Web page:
College students in Missouri and other states may be more likely to get behind the wheel while high instead of while drunk. In fact, a new study shows that college freshmen are significantly more likely to both ride with a stoned driver and drive themselves while high. This contradicts statistics that show that more young adults are using alcohol than pot. About 31 percent of those who have smoked marijuana are risking a DWI conviction because they have gotten behind the wheel while stoned.
Authorities report that the cultural shift may be caused by a generally relaxed attitude toward marijuana. As pot possession and use becomes decriminalized among the over-21 set, younger adults are also jumping on the bandwagon. Although public health officials have seen a decline in drunk driving behaviors, they may now have to turn their attention to those who choose to consume marijuana.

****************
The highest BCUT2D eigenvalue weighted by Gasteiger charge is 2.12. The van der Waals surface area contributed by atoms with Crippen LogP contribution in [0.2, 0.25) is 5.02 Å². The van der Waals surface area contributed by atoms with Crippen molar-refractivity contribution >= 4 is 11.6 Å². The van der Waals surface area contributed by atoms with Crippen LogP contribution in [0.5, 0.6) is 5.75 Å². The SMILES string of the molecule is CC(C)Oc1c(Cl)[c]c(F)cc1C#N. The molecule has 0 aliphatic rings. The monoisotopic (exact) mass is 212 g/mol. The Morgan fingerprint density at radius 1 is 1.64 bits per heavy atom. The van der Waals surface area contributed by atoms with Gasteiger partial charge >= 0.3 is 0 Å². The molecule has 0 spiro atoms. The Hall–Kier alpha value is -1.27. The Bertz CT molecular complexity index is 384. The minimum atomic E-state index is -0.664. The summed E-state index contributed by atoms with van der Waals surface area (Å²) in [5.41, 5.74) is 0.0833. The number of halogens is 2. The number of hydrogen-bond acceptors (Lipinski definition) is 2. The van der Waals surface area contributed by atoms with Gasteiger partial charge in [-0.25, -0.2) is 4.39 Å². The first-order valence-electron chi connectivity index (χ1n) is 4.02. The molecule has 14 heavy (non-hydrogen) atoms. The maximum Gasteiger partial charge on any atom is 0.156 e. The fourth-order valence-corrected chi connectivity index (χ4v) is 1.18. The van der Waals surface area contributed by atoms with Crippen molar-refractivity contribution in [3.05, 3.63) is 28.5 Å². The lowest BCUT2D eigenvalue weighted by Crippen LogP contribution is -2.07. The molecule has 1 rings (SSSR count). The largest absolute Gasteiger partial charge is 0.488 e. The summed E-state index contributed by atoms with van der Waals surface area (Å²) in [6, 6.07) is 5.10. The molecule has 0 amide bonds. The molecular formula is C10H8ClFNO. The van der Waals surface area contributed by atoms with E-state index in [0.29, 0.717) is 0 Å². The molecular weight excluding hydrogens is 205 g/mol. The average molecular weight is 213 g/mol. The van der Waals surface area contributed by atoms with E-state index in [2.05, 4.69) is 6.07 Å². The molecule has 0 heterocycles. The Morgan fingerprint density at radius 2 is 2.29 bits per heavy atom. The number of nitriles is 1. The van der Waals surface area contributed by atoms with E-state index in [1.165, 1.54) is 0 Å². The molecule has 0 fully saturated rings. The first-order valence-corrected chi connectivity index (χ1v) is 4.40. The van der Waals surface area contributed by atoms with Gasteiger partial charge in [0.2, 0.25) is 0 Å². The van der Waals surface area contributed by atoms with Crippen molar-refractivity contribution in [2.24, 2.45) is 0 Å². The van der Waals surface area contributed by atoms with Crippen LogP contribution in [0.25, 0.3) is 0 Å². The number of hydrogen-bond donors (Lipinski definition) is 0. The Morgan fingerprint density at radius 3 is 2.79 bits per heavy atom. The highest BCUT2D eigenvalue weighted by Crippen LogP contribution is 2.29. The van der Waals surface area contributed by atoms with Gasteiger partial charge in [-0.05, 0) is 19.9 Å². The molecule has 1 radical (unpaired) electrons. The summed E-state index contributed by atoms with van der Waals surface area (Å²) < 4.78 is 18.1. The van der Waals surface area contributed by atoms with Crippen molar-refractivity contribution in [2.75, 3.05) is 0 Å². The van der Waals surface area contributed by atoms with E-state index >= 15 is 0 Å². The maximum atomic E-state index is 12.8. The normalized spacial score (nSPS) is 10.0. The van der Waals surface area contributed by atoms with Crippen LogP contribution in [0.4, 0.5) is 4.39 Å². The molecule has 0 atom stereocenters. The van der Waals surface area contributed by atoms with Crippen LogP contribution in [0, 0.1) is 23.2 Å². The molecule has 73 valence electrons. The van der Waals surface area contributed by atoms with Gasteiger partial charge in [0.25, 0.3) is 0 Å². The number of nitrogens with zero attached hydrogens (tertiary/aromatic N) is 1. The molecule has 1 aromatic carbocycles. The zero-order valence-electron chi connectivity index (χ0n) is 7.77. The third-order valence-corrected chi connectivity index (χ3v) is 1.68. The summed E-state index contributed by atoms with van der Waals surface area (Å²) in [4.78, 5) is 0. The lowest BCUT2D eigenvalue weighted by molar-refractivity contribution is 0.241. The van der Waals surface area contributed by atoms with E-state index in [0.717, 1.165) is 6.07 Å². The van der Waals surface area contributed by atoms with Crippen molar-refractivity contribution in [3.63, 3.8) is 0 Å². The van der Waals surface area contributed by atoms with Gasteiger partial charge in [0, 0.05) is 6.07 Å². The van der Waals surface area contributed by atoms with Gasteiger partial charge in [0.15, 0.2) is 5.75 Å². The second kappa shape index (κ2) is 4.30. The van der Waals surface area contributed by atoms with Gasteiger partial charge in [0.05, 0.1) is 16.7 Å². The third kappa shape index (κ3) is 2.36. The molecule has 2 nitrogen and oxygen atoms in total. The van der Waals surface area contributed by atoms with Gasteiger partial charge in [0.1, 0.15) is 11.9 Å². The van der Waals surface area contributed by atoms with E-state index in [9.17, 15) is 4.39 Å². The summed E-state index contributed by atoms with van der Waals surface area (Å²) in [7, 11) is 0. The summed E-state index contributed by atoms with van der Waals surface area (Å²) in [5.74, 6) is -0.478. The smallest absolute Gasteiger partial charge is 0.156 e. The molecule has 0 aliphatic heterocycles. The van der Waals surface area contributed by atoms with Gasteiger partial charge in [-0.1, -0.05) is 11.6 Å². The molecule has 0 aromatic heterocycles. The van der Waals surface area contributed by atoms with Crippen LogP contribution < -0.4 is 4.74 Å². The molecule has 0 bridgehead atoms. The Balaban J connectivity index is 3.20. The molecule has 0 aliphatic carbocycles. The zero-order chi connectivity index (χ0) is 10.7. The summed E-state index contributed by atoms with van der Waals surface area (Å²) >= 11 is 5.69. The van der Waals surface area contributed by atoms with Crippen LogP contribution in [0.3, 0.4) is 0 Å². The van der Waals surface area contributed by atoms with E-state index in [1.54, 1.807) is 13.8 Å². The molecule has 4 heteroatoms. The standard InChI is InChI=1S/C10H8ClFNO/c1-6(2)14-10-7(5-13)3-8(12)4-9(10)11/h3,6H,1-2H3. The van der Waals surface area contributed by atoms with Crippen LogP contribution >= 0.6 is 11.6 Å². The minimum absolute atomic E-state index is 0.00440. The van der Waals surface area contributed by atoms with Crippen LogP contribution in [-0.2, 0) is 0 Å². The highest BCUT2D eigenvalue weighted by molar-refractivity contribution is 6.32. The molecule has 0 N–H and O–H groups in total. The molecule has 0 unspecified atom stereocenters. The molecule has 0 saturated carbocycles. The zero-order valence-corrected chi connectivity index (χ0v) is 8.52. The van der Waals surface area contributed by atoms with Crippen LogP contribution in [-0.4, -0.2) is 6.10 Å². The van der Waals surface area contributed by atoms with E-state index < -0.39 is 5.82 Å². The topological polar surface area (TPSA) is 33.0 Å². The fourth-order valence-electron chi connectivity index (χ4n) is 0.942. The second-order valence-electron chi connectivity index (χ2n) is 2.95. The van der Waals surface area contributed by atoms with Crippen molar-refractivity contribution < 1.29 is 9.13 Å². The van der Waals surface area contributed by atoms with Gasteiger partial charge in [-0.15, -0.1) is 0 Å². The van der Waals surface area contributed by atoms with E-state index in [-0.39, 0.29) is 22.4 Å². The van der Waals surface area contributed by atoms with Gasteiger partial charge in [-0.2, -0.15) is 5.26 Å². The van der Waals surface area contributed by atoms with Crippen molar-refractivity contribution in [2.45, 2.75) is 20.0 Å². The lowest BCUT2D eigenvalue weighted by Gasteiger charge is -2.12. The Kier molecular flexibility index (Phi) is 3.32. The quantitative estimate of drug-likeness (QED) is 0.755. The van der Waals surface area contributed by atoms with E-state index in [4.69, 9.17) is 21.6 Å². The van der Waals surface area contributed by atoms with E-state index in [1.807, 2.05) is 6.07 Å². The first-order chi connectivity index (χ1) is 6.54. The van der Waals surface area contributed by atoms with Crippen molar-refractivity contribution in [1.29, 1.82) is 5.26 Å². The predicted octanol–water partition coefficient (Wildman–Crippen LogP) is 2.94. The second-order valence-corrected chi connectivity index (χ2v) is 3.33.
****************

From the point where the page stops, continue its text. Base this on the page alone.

Young people are already one of the highest-risk driving categories, even when they are not engaging in underage drinking and other violations. Stoned drivers may double the risk of getting in a car accident for these inexperienced drivers. A nationwide survey shows that marijuana use was implicated in more than one in 10 fatal crashes among those ages 16 to 20.
Both men and women are fairly likely to get in a vehicle with someone who has smoked marijuana before driving. Those who have driven high are also shown to be more likely to accept a ride from a stoned driver. Although we often focus on underage drinking as the nation’s roadway scourge, it is important to remember that intoxicated driving is not always confined to alcohol-related charges. In fact, drivers can also be charged with criminal offenses for getting behind the wheel after consuming drugs.
Source: Reuters, “College kids more likely to drive after toking than after drinking” Shereen Jegtvig, May. 13, 2014